Why was the hated by the French people?
Bastille is the fortress prison was hated by all people of France because it stood for the Despotic powers of King Louis XVI.
What was bastile hated by the French people?
Bastille was a fortress prison in France. It was a symbol of despotic powers of King Louis XVI. Hence it was hated all in France. The fortress was demolished and its stone fragments were sold in the markets.
Why were people upset about the French Revolution?
The people of France were unhappy with how the country was being run by King Louis XVI, especially the costly involvement in the American Civil War and extravagant spending at home. The removal of King Louis XVI from power began an extremely violent and tumultuous period of the revolution where fear and paranoia ruled.
Why were the French people suffering?
Throughout the 18th century, France faced a mounting economic crisis. A rapidly growing population had outpaced the food supply. A severe winter in 1788 resulted in famine and widespread starvation in the countryside. Rising prices in Paris brought bread riots.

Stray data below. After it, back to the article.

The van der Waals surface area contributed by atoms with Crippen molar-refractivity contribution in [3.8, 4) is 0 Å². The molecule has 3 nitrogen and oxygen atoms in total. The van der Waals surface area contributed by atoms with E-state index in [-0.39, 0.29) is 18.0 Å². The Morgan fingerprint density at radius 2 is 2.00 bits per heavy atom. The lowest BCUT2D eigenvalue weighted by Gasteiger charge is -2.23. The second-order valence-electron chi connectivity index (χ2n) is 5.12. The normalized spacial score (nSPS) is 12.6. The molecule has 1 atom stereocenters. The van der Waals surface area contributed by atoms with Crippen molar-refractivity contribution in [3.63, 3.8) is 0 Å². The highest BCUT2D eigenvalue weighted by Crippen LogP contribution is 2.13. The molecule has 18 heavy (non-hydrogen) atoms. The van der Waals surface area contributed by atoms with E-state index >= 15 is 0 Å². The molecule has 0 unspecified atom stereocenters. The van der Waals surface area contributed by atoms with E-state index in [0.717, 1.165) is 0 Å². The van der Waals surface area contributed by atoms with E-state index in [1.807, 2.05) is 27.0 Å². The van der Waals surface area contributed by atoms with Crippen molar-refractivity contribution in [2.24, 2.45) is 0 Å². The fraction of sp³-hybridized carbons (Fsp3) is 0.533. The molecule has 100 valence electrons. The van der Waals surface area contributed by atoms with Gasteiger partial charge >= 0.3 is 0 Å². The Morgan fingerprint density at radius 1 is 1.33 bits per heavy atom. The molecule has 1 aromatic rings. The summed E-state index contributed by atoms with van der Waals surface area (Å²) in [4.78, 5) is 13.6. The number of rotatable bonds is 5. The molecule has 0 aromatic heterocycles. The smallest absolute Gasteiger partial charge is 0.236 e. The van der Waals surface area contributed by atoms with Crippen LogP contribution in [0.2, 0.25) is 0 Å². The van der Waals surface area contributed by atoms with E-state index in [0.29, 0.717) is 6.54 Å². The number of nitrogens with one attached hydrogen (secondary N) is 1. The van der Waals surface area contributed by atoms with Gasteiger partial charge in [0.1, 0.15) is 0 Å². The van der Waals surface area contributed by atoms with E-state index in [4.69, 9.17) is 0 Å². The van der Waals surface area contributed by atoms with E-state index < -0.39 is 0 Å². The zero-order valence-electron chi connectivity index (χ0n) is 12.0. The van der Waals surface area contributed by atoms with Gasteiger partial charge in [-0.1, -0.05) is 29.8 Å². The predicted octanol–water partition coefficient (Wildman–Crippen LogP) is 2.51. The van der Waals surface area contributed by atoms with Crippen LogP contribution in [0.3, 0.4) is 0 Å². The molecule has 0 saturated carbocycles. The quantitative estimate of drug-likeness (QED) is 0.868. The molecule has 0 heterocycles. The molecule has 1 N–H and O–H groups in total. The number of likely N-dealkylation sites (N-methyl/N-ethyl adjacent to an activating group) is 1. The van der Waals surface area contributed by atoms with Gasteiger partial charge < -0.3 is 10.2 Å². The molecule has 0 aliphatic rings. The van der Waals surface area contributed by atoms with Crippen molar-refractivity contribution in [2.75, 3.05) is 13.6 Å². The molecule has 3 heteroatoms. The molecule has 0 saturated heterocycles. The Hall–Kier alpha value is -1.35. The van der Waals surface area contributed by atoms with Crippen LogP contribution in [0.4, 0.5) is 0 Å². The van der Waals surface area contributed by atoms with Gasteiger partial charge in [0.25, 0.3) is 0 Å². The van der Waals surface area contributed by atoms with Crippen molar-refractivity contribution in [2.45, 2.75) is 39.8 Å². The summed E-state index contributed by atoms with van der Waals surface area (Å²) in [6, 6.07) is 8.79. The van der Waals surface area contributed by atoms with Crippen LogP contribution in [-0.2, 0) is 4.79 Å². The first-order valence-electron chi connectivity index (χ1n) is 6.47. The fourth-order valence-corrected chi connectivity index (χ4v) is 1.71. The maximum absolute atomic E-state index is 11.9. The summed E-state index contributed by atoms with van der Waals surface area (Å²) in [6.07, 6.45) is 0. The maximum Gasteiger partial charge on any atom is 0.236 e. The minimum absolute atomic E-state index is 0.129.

Why was Bastille hated by the French people by Brainly?
Q1 . It was hated by all in France because it stood for the despotic power of the king. It represented the oppressive nature of the French monarchy as the inmates included individuals who disagreed with the king politically.
What was hated by all in France because it stood for the despotic power of the king?
it stood for the despotic power of the King.
Why was subsistence crisis caused in France?
The reasons that led to subsistence crisis are (i) The population of France rose from about 23 million in 1715 to 28 million in 1789 which led to a rapid increase in the demand for food grains. (ii) Production of grains could not keep pace with the increasing demand.
Who was upset in the French Revolution?
The upheaval was caused by widespread discontent with the French monarchy and the poor economic policies of King Louis XVI, who met his death by guillotine, as did his wife Marie Antoinette.
What happened to the people who opposed the French Revolution?
Opposition, however, was broken by the Reign of Terror (19 Fructidor, year I–9 Thermidor, year II [September 5, 1793–July 27, 1794]), which entailed the arrest of at least 300,000 suspects, 17,000 of whom were sentenced to death and executed while more died in prisons or were killed without any form of trial.